This week, there was a summit in Malaysia, arranged to bring Muslims together. We are aware of the efforts to create dialogue between the Saudi government and the Iranian government. The Malaysians chose not to invite the Saudi government, in part due to the criticism surrounding Khashoggi’s death and other ongoing criticisms of the Saudi royal family. However, this is exactly the opposite of what Muslims need to do to fight the rampant Islamophobia overwhelming Muslims all around the world.

Truths are told by people with a worldview and a motive, and what people say and how they say it supports their worldview and their agenda.  tweet

The oldest trick in the book is to divide and conquer. We as Muslims must selectively filter the media reports about each other and remained focused on our common welfare. We cannot bend to the pressure of media that supports Islamophobia, fooling ourselves into thinking it is reporting that reflects “truth” as an objective reality. Truths are told by people with a worldview and a motive, and what people say and how they say it supports their worldview and their agenda.  We need to be clear about this as we celebrate the truth-telling of journalists, the victories for freedom of speech this year, with our ongoing commitment to be critical and conscious in our reading of the media.

“And hold fast, all of you together, to the cable of Allah, and do not separate. And remember Allah’s favour unto you: How ye were enemies and He made friendship between your hearts so that ye became as brothers by His grace; and (how) ye were upon the brink of an abyss of fire, and He did save you from it. Thus Allah maketh clear His revelations unto you, that haply ye may be guided.” (Surah Ali-Imran 3:103)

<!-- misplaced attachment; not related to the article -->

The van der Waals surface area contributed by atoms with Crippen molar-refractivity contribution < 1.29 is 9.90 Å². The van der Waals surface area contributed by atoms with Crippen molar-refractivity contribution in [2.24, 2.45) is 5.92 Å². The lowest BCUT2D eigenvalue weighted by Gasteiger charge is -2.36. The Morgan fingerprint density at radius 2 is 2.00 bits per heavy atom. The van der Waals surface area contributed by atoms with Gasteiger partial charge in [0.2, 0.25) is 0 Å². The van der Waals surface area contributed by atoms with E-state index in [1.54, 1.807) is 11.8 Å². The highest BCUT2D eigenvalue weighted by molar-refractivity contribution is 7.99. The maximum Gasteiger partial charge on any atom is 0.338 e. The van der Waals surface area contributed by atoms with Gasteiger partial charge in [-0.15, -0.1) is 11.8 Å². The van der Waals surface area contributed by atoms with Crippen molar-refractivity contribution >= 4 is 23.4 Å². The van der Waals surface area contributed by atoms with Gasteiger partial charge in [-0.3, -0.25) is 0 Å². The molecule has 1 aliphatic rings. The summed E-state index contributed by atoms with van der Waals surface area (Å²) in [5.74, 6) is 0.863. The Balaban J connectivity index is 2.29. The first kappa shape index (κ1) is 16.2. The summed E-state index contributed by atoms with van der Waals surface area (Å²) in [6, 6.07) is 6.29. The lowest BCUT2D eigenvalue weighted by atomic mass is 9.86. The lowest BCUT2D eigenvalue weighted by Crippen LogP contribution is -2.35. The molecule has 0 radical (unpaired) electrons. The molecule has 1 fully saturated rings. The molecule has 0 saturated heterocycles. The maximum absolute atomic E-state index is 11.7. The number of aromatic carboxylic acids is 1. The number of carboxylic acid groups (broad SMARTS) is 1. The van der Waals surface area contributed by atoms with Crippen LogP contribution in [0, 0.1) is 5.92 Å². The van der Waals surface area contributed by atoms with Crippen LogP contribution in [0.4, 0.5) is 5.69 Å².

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Whilst we can celebrate this landmark year, it remains a huge tragedy that these people — people who fight for all of our freedom — continue to pay the ultimate price for their courage and dedication to truth. tweet

The need for freedom of the press is one of the fundamental human rights required for democracy. Whilst we can celebrate this landmark year, it remains a huge tragedy that these people — people who fight for all of our freedom — continue to pay the ultimate price for their courage and dedication to truth. Let’s aim to remember all the journalists who lost their lives reporting the truth, not just those that suit the Western narrative. Inna lillahi wa inna ilayhi rajioon. Allahu Hafiz.

Let’s unite and criticize China and Israel, and not each other. And when we criticize each other, remember each other’s rights over us. Remember that we have to hold onto a good opinion of each other. From the Hadith of Imam Nawawi (Hadith 35: Blood, Wealth and Honour are Inviolable):

“On the authority of Abu Huraira (may Allah be pleased with him) who said: The Messenger of Allah (may Allah’s peace and blessings be upon him) said, “Do not be envious of one another; do not artificially raise prices against one another; do not hate one another; do not turn one’s back on each other; and do not undercut one another in business transactions. And be, [O] servants of Allah, bretheren. A Muslim is the brother of a Muslim. He does not wrong him. He does not fail him [when he needs him]. He does not lie to him. And he does not show contempt for him. Piety is here” – and he pointed to his chest three times. “It is enough of evil for a person to hold his brother Muslim in contempt. All of a Muslim is inviolable to another Muslim: his blood, his wealth and his honor.”

Image courtesy of @unhcr_arabic/Instagram